In a sweeping accusation against one of the country’s largest accounting firms, an investigator released a report on Wednesday that said “improper and imprudent practices” by a once high-flying mortgage company were condoned and enabled by its auditors.
KPMG, one of the Big Four accounting firms, endorsed a move by New Century Financial, a failed mortgage company, to change its accounting practices in a way that allowed the lender to report a profit, rather than a loss, at the height of the housing boom, an independent report commissioned by a division of the Justice Department concluded.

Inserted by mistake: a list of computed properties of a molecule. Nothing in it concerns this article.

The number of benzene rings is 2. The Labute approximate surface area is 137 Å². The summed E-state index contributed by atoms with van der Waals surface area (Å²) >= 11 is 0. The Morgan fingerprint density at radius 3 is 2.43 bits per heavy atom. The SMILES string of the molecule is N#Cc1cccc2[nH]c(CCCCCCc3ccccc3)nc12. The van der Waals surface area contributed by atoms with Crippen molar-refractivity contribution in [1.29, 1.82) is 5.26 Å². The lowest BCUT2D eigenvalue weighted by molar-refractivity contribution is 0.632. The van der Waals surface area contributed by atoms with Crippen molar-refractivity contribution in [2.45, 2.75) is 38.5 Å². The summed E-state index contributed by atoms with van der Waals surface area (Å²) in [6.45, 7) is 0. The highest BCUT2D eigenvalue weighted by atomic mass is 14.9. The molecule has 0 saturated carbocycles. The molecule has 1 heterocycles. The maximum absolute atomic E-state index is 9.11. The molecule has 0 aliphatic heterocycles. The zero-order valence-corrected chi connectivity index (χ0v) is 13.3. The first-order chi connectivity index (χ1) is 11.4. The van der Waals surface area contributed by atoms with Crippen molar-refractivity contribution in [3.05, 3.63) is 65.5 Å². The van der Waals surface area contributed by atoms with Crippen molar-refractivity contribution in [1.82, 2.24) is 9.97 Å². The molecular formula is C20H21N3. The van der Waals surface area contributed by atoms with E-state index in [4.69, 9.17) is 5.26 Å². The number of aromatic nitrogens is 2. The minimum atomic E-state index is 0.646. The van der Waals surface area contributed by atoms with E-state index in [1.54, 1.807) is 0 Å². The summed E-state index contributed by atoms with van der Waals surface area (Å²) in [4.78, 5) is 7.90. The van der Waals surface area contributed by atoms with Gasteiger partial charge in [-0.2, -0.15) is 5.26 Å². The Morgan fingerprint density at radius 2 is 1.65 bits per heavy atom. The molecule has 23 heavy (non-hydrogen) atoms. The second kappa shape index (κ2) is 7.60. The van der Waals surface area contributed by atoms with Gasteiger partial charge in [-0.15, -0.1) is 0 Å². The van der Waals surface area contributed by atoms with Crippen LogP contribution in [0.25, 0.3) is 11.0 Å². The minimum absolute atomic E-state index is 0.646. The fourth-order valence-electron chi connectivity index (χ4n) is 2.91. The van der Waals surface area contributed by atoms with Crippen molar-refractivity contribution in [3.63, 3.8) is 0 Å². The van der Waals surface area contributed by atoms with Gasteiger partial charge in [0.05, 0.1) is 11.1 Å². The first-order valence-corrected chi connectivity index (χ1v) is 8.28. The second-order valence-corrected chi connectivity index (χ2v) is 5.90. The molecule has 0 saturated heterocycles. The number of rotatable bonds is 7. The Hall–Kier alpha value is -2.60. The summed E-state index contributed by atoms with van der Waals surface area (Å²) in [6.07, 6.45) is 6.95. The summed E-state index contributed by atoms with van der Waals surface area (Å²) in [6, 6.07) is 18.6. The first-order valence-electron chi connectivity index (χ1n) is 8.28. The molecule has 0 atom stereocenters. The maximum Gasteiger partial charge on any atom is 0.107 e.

The result of a five-month investigation, the report is the most comprehensive and damning document that has been released about the failings of a mortgage business. Some accusations echoed claims that surfaced about the accounting firm Arthur Andersen during the collapse of Enron, the energy giant, more than six years ago.
The 580-page report documents how New Century lowered its reserves for loans that investors were forcing it to buy back even as such repurchases were surging. Had it not changed its accounting, the company would have reported a loss rather a profit in the second half of 2006. The company first acknowledged that its accounting was wrong in February 2007 and sought bankruptcy protection less than two months later as its lenders stopped doing business with it.